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Under a Crimson Sun: Prospects for Life in a Red Dwarf System (Astronomers' Universe) Paperback – 9 Aug 2013

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Product details

  • Paperback: 340 pages
  • Publisher: Springer; 2013 edition (9 Aug. 2013)
  • Language: English
  • ISBN-10: 1461481325
  • ISBN-13: 978-1461481324
  • Product Dimensions: 15.5 x 2 x 23.5 cm
  • Average Customer Review: 5.0 out of 5 stars  See all reviews (1 customer review)
  • Amazon Bestsellers Rank: 1,088,440 in Books (See Top 100 in Books)
  • See Complete Table of Contents

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Review

From the book reviews:

“It is a thought-provoking book, that provides information about modern research into exoplanets and super-Earths in particular, as well as entertaining science-writing, making this book an excellent choice for some additional reading for students and also showing how life might be totally different somewhere else and not similar at all to what we know here on Earth.” (Kadri Tinn, AstroMadness.com, August, 2014)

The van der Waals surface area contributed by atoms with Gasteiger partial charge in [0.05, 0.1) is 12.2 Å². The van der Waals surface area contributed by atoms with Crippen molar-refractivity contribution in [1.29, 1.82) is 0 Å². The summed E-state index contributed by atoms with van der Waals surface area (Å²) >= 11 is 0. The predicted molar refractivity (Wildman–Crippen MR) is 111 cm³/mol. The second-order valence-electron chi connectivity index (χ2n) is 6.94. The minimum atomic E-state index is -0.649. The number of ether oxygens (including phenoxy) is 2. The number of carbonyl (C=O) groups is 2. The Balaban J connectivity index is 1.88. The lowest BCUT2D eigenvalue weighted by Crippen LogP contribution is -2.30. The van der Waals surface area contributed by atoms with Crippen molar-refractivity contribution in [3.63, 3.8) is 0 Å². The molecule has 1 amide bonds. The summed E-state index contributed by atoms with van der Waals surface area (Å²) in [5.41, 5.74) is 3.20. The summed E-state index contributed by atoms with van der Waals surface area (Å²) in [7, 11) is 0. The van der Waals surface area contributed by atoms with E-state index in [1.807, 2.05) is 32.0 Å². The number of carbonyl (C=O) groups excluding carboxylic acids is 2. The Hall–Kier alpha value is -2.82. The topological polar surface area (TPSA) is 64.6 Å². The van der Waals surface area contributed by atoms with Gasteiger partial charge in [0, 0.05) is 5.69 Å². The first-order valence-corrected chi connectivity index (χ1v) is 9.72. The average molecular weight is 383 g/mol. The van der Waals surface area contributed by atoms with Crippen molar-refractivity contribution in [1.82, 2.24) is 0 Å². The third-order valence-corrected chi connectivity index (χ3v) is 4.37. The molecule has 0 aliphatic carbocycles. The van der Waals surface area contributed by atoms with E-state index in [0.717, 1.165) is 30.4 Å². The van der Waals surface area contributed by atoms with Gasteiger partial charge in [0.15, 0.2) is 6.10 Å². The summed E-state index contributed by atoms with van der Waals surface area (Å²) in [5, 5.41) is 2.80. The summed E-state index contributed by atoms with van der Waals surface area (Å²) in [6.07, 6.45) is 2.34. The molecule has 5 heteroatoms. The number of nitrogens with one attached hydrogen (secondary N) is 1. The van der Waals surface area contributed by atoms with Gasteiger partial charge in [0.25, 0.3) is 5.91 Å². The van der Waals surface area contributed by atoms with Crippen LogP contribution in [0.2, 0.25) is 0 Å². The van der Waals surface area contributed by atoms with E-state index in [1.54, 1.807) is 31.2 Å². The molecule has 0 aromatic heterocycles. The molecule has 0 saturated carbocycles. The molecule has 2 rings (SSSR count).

From the Back Cover

Gliese 581 is a red dwarf star some 20.3 light years from Earth. Red dwarfs are among the most numerous stars in the galaxy, and they sport diverse planetary systems. At magnitude 10, Gliese 581 is visible to amateur observers but does not stand out. So what makes this star so important? It is that professional observers have confirmed that it has at least four planets orbiting it, and in 2009, Planet d was described in the letters of The Astrophysical Journal as “the first confirmed exoplanet that could support Earth-like life.”